How Do I Know If I Have Computer Vision?

man user


man user

EyeQue Team

man user

March 13, 2019

Do you use a digital device? Chances are that you use one often. As many as 4 billion people are now online. As our world becomes more digitized, so do your chances of developing computer vision syndrome.

What is Computer Vision Syndrome?

Computer vision syndrome is also known as digital eye strain. It is typically a collection of eye- and vision-related problems linked with digital use. However, there are symptoms like light sensitivity, headaches, and pain in the shoulders, neck, and back associated with it.

You don’t need to suffer from computer vision syndrome.

What Causes It?

Anyone who looks at a digital device for a long period of time (more than 3 hours) can develop symptoms of computer vision syndrome. It happens because your eyes have a harder time focusing on digital elements on the screen. Digital elements are typically made up of pixels, which have blurred edges.

What Are the Symptoms of Computer Vision Syndrome?

  • Blurry vision
  • Burning or stinging eyes
  • Red eyes
  • Dry eyes
  • Headaches
  • Fatigue
  • Nausea
  • Double vision
  • Achy Neck/Shoulders

What Can I Do?

Woman at her desk with glasses looking away from her laptop.
Taking breaks from looking at your computer can prevent computer vision syndrome.


Check Your Eye Prescription: If you wear glasses or contact lenses, make sure your prescription is up to date. According to the AOA, the presence of even minor vision problems can often significantly affect comfort and performance at a computer or while using other digital screen devices. Uncorrected or under corrected vision problems can be major contributing factors to computer-related eyestrain.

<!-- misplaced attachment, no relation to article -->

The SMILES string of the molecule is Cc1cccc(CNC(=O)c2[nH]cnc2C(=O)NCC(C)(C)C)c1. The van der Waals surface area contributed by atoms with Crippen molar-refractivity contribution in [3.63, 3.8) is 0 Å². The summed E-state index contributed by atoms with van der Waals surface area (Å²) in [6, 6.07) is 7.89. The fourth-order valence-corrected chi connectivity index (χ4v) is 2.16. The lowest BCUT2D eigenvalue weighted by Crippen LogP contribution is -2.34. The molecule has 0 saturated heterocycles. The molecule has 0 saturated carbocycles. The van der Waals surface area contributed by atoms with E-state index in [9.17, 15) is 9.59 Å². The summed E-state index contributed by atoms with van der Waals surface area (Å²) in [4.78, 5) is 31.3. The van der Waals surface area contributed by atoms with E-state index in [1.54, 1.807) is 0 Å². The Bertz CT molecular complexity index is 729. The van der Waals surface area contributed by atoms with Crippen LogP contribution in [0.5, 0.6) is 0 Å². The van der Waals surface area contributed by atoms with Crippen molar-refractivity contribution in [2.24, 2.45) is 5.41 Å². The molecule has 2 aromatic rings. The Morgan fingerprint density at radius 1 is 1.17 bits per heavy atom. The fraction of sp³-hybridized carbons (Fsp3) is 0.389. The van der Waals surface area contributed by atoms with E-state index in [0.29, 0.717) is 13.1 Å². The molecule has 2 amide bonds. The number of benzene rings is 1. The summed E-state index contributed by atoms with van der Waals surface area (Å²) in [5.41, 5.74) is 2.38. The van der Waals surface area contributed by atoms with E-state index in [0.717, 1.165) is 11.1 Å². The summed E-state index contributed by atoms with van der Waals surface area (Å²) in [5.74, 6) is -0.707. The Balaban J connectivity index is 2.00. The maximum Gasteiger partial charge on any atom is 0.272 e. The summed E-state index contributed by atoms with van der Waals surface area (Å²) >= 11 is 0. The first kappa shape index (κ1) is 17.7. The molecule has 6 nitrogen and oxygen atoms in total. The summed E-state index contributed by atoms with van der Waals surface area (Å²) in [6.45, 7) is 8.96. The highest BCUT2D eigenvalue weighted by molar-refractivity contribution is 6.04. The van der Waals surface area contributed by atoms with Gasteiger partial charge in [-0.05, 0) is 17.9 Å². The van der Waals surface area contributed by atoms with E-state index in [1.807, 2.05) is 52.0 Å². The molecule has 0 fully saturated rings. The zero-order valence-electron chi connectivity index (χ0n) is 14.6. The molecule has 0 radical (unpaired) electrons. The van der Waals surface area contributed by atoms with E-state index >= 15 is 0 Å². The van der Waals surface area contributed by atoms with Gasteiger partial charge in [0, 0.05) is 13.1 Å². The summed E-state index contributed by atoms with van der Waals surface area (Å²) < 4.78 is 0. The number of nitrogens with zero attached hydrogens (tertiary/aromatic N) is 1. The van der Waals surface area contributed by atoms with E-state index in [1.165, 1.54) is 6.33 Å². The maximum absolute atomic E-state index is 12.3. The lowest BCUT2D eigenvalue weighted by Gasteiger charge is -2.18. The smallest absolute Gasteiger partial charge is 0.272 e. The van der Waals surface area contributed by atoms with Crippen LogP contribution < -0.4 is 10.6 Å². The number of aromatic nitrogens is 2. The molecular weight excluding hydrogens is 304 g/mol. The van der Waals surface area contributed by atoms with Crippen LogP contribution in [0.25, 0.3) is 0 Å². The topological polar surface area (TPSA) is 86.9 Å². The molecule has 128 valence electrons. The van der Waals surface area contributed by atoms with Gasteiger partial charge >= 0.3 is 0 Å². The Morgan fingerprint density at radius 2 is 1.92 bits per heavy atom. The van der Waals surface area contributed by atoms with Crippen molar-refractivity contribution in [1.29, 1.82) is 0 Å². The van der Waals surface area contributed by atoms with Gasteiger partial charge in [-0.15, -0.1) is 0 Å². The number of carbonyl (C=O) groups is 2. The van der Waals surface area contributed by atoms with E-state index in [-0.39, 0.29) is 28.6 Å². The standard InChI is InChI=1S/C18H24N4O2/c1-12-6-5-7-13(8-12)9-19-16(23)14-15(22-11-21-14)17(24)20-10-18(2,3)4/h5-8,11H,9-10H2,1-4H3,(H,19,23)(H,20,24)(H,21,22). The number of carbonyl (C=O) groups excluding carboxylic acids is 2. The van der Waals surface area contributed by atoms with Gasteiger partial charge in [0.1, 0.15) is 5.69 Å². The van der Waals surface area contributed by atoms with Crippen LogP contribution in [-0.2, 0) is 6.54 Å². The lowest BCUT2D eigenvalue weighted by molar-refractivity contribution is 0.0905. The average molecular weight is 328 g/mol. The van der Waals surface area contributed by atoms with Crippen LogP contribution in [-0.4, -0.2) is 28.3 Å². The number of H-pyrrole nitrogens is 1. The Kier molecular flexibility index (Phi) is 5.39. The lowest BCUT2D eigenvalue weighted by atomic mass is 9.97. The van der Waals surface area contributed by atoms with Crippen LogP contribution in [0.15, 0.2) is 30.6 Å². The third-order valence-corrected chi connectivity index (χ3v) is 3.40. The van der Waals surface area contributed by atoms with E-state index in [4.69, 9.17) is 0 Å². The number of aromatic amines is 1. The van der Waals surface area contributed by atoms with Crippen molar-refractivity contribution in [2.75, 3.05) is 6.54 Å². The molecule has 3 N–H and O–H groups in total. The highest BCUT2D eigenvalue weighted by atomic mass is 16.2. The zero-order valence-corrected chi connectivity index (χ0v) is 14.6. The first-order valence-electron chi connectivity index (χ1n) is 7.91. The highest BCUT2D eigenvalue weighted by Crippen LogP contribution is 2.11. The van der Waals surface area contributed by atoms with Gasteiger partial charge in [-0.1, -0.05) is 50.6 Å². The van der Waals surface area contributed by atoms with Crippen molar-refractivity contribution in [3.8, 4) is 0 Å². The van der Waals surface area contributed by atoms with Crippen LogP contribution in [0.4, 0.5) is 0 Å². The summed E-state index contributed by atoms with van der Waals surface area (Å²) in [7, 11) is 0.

One way to check your prescription is to test your eyes withEyeQue’s VisionCheck. It allows you to test your vision quickly and accurately.

Consider Computer Glasses: There are glasses specifically developed to alleviate computer vision. These glasses typically have an anti-reflective coating on the lenses to prevent glare. This prevents eye strain. Computer glasses also block your eyes from potentially harmful high-energy visible blue light from your computer screen and digital devices.

Check Your Desk Set Up: Give your eyes, neck, and shoulders a break. Place your monitor at a downward angle. Quick tip: Your eyes should be level with the top of your monitor. Also, check your lighting. Sunlight on your monitor can cause a glare. Glare on a screen can cause eye strain. Use blinds or curtains to reduce the amount of glare on your monitor. Adjust the font size (enlarge font size) on the device and dim the screen to further reduce glare.

Make Sure to Blink: As you read on a digital device, it can be easy to forget to blink. But if you forget to blink, your eyes lose essential lubrication. Make an effort to blink to ensure that your eyes are lubricated. You can also use lubricating eye drops if you naturally suffer from dry eyes.

Take Breaks: Practice the 20-20-20 rule. Blink, take frequent breaks, and exercise the eyes by looking at something at a distance for ten to twenty seconds, looking at something close-up for ten to twenty seconds, and then looking at something at a distance again for another ten to twenty seconds.

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